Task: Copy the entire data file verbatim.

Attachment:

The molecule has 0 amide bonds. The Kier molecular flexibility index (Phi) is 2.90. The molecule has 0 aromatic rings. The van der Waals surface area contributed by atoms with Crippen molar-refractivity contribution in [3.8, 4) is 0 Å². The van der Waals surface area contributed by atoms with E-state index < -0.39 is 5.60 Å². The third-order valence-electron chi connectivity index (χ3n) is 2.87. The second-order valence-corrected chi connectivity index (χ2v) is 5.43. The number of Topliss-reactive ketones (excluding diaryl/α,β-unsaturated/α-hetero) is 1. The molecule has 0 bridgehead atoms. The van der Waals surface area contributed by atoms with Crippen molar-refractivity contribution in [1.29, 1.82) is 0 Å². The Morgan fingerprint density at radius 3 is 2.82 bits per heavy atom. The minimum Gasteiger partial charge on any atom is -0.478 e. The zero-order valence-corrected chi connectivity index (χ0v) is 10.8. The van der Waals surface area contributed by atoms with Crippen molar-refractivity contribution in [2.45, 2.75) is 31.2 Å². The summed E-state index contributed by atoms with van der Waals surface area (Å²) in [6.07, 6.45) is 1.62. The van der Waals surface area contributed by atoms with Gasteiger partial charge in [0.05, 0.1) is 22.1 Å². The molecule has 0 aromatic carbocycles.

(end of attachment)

The molecule has 0 amide bonds. The Kier molecular flexibility index (Phi) is 2.90. The molecule has 0 aromatic rings. The van der Waals surface area contributed by atoms with Crippen molar-refractivity contribution in [3.8, 4) is 0 Å². The van der Waals surface area contributed by atoms with E-state index < -0.39 is 5.60 Å². The third-order valence-electron chi connectivity index (χ3n) is 2.87. The second-order valence-corrected chi connectivity index (χ2v) is 5.43. The number of Topliss-reactive ketones (excluding diaryl/α,β-unsaturated/α-hetero) is 1. The molecule has 0 bridgehead atoms. The van der Waals surface area contributed by atoms with Crippen molar-refractivity contribution in [1.29, 1.82) is 0 Å². The Morgan fingerprint density at radius 3 is 2.82 bits per heavy atom. The minimum Gasteiger partial charge on any atom is -0.478 e. The zero-order valence-corrected chi connectivity index (χ0v) is 10.8. The van der Waals surface area contributed by atoms with Crippen molar-refractivity contribution in [2.45, 2.75) is 31.2 Å². The summed E-state index contributed by atoms with van der Waals surface area (Å²) in [6.07, 6.45) is 1.62. The van der Waals surface area contributed by atoms with Gasteiger partial charge in [0.05, 0.1) is 22.1 Å². The molecule has 0 aromatic carbocycles.